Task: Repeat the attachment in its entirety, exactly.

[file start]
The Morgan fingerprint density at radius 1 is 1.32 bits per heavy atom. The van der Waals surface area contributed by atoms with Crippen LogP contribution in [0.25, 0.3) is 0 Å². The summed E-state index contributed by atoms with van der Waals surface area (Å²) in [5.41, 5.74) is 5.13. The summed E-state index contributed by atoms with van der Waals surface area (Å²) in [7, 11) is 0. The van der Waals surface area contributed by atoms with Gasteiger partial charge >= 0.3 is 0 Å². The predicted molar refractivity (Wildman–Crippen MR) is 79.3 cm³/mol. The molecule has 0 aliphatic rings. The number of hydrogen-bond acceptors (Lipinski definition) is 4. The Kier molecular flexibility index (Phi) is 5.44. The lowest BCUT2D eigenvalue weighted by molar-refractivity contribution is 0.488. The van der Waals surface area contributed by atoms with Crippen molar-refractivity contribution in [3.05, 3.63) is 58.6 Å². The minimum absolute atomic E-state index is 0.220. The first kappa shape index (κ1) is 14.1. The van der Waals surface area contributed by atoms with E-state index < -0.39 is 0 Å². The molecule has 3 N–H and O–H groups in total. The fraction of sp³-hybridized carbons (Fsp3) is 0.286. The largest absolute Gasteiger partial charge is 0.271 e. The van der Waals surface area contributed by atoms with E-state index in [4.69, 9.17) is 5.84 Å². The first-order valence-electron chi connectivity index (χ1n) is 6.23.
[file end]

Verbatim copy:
The Morgan fingerprint density at radius 1 is 1.32 bits per heavy atom. The van der Waals surface area contributed by atoms with Crippen LogP contribution in [0.25, 0.3) is 0 Å². The summed E-state index contributed by atoms with van der Waals surface area (Å²) in [5.41, 5.74) is 5.13. The summed E-state index contributed by atoms with van der Waals surface area (Å²) in [7, 11) is 0. The van der Waals surface area contributed by atoms with Gasteiger partial charge >= 0.3 is 0 Å². The predicted molar refractivity (Wildman–Crippen MR) is 79.3 cm³/mol. The molecule has 0 aliphatic rings. The number of hydrogen-bond acceptors (Lipinski definition) is 4. The Kier molecular flexibility index (Phi) is 5.44. The lowest BCUT2D eigenvalue weighted by molar-refractivity contribution is 0.488. The van der Waals surface area contributed by atoms with Crippen molar-refractivity contribution in [3.05, 3.63) is 58.6 Å². The minimum absolute atomic E-state index is 0.220. The first kappa shape index (κ1) is 14.1. The van der Waals surface area contributed by atoms with E-state index < -0.39 is 0 Å². The molecule has 3 N–H and O–H groups in total. The fraction of sp³-hybridized carbons (Fsp3) is 0.286. The largest absolute Gasteiger partial charge is 0.271 e. The van der Waals surface area contributed by atoms with E-state index in [4.69, 9.17) is 5.84 Å². The first-order valence-electron chi connectivity index (χ1n) is 6.23.